Confiance du coeur, source de richesse. Jésus, donne-nous un coeur de pauvre

[Trust of the heart, source of riches. Jesus, give us poverty of heart]

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Brother Roger of Taizé (1915-2005). Photo: Sabine Leutenegger

Peter Bannister and Rev. Scott Herr in conversation with Cynthia Bourgeault on Fréquence Protestante: ACP Today with Cynthia Bourgeault (click for audio: interview begins at 7:00)

Details of her presentation at the American Church in Paris can be found at http://www.acparis.org/thurber-thursdays/438-the-rev-dr-cynthia-bourgeault-speaks-at-thurber-thursday-and-the-annual-spring-retreat-for-adults

Further information about the Ars Nova Copenhagen concert featuring Gavin Bryars’ new setting of Psalm 141 and Peter Bannister’s Spiritus divinae lucis gloriae can be found at http://valeofglamorganfestival.org.uk/concerts/ars-nova-copenhagen/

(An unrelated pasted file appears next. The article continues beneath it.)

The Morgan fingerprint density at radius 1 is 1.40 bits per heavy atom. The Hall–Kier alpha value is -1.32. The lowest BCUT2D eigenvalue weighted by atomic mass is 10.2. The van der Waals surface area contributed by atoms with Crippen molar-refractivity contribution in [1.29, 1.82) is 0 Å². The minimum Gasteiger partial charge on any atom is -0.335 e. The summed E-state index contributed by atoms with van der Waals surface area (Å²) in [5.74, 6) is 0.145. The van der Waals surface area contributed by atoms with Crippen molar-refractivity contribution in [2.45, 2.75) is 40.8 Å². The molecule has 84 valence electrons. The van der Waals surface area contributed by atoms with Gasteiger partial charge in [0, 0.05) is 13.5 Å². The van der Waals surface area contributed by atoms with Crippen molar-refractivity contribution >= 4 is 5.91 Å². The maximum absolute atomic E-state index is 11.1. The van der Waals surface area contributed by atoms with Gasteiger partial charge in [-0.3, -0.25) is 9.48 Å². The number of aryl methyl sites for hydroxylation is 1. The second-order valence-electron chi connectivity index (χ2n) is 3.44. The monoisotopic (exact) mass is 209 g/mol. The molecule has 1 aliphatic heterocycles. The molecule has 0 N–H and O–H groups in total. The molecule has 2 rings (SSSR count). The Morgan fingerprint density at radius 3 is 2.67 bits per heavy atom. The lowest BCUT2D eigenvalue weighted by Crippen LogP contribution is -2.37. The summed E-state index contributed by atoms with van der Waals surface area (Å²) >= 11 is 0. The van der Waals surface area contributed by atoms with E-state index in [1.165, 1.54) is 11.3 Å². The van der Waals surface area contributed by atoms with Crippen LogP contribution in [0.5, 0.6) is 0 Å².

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[1] A fascinating interview with Gavin Bryars discussing his Church upbringing and ongoing relationship with Christian spirituality (as well as Zen) can be found at http://www.gavinbryars.com/work/writing/occasional-writings/choral-music-re-questions